We’re soon nearing the six-month ‘anniversary’ from when we moved back to Malta from England. A couple of weeks after we arrived, things were in absolute chaos and everything was up in the air. Nowadays we are much more calm and settled. We have adapted well to the Gozitan way of living. It’s still a small pleasure being able to go out for a coffee whenever you wish (those who lived abroad will understand me!) and meeting familiar faces whenever out and about. Our apprehension about how Cesca would adapt to the change proved to be futile because she was the easiest one to adapt to it all. In fact I sometimes think what it would be like to move back to England and force her to stay a couple of days indoors (due to the cold winter ahead), and I am definitely sure it would be hell to do. The girl loves the outdoors and her freedom!
We had planned a visit to England in the coming weeks, but life and responsibilities have made us postpone the visit. I’m dying to visit our friends and to see Canterbury again. Walking up and down the High Street, shopping at Boots, stopping at Cafe Nero for a coffee and at Carluccio for a quick snack are things I sometimes day-dream about.
And my yearning for English shops sky-rockets whenever I enter a shop here in Gozo.
Charm? Grace? What?!
I don’t know about you, but whenever I enter a shop I always get greeting by bothered looks from the person responsible. I always think I’ve somehow offended the person by stepping foot into his establishment. After the initial glacial look-over, said owner then proceeds to ignore me. Does anyone on the island get greeted with a smile and a hello? It must be me or the shops I visit, but I sense the air of hostility some shops have from the moment I enter the shop. And good luck with asking them for help. Rest assured that they will help you yes, but they will make you feel like a proper unwelcome guest when they do. Interrupting their working hours by asking for their help? Shame on you. They must be left to chat with their co-workers about their weekend adventures, or else munch away on bubble-gum or food behind the counter.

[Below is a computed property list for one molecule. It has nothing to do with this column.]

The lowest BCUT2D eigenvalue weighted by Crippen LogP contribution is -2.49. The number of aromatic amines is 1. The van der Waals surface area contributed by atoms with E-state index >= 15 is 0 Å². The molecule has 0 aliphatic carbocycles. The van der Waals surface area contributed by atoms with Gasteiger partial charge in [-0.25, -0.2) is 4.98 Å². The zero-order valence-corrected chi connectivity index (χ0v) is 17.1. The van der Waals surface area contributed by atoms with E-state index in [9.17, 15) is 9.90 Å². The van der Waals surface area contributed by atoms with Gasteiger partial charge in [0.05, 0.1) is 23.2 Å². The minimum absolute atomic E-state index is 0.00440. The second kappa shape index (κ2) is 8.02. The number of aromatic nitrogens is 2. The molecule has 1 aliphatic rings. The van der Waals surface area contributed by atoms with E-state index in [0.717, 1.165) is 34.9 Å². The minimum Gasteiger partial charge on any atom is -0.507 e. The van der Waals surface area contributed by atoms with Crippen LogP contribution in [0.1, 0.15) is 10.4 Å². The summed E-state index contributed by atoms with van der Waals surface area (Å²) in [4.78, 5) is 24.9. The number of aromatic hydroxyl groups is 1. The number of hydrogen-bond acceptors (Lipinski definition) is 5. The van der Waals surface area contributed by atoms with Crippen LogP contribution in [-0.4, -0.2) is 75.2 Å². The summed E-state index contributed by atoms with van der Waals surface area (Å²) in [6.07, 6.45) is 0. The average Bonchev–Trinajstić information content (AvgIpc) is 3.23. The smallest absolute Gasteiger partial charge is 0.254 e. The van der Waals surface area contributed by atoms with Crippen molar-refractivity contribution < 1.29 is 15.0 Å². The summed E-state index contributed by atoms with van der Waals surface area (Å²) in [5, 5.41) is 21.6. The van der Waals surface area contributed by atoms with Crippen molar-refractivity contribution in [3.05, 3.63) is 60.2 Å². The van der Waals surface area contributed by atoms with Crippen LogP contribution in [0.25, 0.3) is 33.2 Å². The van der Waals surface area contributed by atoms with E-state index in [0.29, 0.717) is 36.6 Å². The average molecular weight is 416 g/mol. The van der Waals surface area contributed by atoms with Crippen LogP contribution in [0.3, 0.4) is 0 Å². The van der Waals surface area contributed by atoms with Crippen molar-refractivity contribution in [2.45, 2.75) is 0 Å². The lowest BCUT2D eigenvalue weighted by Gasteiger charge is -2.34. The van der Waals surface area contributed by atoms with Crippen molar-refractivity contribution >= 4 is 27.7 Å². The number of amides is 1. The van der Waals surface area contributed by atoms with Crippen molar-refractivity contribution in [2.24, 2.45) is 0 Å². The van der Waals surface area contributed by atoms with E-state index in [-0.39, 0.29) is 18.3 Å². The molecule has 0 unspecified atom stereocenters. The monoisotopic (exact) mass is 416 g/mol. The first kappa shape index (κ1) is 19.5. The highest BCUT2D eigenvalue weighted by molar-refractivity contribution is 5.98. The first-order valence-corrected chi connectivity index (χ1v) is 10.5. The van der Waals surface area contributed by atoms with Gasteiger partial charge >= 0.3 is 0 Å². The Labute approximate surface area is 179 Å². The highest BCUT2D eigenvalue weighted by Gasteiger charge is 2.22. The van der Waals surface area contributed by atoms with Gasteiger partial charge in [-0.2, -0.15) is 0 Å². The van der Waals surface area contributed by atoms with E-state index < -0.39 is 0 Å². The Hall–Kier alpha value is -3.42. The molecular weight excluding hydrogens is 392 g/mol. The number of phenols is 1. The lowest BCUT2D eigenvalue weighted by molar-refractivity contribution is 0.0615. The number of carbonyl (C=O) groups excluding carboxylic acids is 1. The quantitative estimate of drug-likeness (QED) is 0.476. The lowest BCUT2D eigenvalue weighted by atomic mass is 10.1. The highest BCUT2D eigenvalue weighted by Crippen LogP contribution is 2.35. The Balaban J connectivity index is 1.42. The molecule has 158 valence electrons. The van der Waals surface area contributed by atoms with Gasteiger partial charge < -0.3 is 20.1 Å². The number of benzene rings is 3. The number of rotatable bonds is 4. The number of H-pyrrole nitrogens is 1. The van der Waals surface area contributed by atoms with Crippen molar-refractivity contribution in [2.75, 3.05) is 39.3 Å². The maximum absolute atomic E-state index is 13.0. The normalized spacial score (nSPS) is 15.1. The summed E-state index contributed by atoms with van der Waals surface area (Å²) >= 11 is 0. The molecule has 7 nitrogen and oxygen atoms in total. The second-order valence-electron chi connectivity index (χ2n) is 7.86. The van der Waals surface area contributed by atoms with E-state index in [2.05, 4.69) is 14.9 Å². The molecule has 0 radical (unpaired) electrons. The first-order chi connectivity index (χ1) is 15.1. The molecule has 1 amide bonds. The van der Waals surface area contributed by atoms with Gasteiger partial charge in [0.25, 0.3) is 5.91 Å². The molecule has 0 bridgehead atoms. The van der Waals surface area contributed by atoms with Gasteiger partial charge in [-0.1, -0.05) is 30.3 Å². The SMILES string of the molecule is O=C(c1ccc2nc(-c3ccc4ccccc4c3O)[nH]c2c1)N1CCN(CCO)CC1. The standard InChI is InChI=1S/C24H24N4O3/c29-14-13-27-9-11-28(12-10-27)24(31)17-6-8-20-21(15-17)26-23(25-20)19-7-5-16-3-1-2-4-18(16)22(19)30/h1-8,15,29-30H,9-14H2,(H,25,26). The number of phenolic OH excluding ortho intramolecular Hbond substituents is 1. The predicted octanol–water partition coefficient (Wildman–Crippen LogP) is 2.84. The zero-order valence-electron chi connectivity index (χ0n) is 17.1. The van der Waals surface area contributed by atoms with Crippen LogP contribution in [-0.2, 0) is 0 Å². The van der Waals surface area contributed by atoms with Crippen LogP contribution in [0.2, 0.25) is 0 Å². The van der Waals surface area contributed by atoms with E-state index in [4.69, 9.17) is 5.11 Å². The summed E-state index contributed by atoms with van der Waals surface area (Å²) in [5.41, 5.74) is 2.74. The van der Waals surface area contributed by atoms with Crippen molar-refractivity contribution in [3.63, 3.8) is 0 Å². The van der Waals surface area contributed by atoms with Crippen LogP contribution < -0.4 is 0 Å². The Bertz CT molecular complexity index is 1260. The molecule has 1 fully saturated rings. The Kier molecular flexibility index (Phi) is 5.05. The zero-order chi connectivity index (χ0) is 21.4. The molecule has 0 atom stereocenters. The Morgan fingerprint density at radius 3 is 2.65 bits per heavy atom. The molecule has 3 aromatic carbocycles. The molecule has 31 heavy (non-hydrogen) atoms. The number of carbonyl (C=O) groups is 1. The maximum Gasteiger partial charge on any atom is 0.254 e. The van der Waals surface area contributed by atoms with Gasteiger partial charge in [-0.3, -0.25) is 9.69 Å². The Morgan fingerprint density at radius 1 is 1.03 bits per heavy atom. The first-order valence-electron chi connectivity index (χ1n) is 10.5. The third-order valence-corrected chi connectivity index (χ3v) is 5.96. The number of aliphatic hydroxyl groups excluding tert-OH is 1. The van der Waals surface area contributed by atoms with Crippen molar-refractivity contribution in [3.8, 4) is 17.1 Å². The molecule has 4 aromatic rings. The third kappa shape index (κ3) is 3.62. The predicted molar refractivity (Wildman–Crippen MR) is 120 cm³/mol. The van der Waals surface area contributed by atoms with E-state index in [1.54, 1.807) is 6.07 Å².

My most surreal episode has to be that of a couple of weeks ago, when I entered a shoe store and found two salesgirls trying out very high-heeled embellished shoes, giggling away and shouting across the room at each other ‘I feel like Lady Gaga in these heels!”
The English way of doing things involved lots of smiles, greetings, apologies for letting you wait and questions as to whether you have been served correctly or not. Sometimes it is all a bit over the top, but I definitely prefer an extra smile or thank-you than the stiff customer care this island has going on. Some people need to learn that a smile is free and goes a long way!